4.15  Other political programming—again, in Platform and 7 days, content has altered significantly since devolution. Where issues that have been devolved to Edinburgh are under discussion, MSPs appear regularly. But the programmes often deal with UK and International politics and MPs also appear regularly. In the coverage of the current conflict in Afghanistan, MPs have been interviewed frequently both in packages and live reports. In the run up to and during the recent general election, Westminster MPs received significant levels of coverage. Indeed, on election night, Scottish and Grampian Television reported from more Parliamentary seats than ever before, filming some 55 results.


  While the structure of news and current affairs broadcasting at Scottish Television has not changed significantly since devolution, the content of programmes has altered. Politics is covered on news programmes more often and in a more detailed manner than before 1999. The focus has inevitably been on the Scottish Parliament but Westminster remains important and is covered regularly in news and political programming.


1.  News Programmes

  1.1  Broadcasting of news and current affairs at Grampian Television has undergone a variety of changes since the establishment of the Scottish Parliament. These changes have occurred in terms of structure and content in three general programme areas:

    —  North Tonight, the nightly news programme

    —  Other existing programmes such as Crossfire & Grampian Midweek

    —  New programmes now produced as a result of the Parliament.

  1.2  North Tonight is the main nightly news programme is Grampian Television's flagship programme. It broadcasts five nights a week between 1800 and 1830. The establishment of the Scottish Parliament has not in any way altered the fact that we make such a programme, and if the Parliament did not exist, we would still be making North Tonight in full compliance with our licence commitments, as regulated by the ITC. This bulletin has always contained items related to parliamentary matters. However, since the establishment of the Scottish Parliament, there is no doubt that we have focussed considerable attention on events there. This is a clear response to a change in the way we are governed in Scotland. Important devolved matters such as health, education and legal affairs are debated and discussed on a daily basis and we are there to cover them. We have a political correspondent and a researcher working full time in Edinburgh for that reason. This does not mean, however, that we have abandoned Westminster. For a brief spell after 1999, we re-located our political correspondent to Edinburgh and covered Westminster on an ad hoc basis. It soon emerged that there was still much news of importance to Grampian viewers to report at Westminster. As a result we re-established, with Scottish Television, our sister broadcaster in Scotland, our Westminster correspondent. That remains the current position. Running Orders and scripts for three selected programmes from 1997-2001 are contained in Appendix Two.[2]

2.  Current Affairs Programmes

  2.1  The key programme in this category is Crossfire, Grampian's weekly political programme. Crossfire transmits approximately 20 programmes per year, and its function is simple —to cover the political scene in Scotland, with particular reference to Grampian viewers, in more depth. This is exactly what the programme does. Again, as with North Tonight, Crossfire would be produced even if there were no Scottish Parliament. However, the existence of the Parliament means we cover in some detail the events that take place there.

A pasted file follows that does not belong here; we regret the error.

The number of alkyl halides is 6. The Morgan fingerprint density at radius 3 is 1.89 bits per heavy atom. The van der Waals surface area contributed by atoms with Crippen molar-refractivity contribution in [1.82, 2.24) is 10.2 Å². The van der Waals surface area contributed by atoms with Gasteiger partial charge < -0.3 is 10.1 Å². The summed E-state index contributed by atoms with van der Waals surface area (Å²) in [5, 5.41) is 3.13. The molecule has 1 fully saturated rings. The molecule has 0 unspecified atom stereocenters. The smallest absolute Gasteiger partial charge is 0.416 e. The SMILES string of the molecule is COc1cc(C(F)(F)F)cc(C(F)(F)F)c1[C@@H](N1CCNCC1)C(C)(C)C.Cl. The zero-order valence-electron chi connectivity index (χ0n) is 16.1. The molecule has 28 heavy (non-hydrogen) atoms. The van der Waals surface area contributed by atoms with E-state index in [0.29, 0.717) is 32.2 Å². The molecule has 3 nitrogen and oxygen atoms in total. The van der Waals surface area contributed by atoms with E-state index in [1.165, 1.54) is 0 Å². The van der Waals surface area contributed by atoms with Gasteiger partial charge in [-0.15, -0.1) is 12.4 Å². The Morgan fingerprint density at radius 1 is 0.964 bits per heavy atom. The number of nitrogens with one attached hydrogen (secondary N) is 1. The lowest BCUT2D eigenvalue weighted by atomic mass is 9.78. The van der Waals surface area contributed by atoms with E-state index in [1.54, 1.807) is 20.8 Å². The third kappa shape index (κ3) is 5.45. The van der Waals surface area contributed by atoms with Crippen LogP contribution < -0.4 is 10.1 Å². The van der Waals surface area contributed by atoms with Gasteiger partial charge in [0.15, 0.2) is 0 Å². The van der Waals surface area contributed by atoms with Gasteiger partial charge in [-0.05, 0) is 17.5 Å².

2.2  Our Westminster correspondent contributes on a regular basis to the programme, and we ensure Westminster receives attention, particularly at times of major national stories such as the current crisis in Afghanistan and when reserved matters are the subjects of debate. We also make sure local MPs are able to access these programmes where appropriate.

  2.3  The other programme affected by devolution is our weekly social action programme, Grampian Midweek. Here, most of the issues the programme covers are devolved and therefore it is not surprising that our main government focus is the Scottish Parliament.

3.  New Programmes

  3.1  There are now two new programmes produced by Grampian Television directly as a consequence of the existence of the Scottish Parliament. The Week In Politics was commissioned by Grampian TV to look at events on the floor of the Parliament and in the committee rooms with particular reference to Grampian viewers. It is a unique programme, and it usually occupies the slot immediately after Crossfire, so creating a strong political zone in our Thursday night broadcasting. The programme has a small but influential audience, and is now seen as an important part of our political programming in the new parliamentary landscape. The other programme which has come into existence specifically because of devolution is The Scottish Politician of the Year. Awards in the programme include Scottish Parliament Politician of the Year, Backbencher of the Year, Debater of the Year, MSP to Watch, and, crucially, Westminster Politician of the Year. It is fair to say such a programme would not exist if the Scottish Parliament did not.


  In conclusion, it is clear that in some ways devolution has not affected news and current affairs broadcasting in Scotland. Many of the programmes we make would have been made anyway. But content is different. Westminster remains an important source of news and current affairs, but by definition, devolution has caused us to look elsewhere for many of the stories we cover.

1   Not published, available from SMG Television. Back

2   Not published, available from SMG Television. Back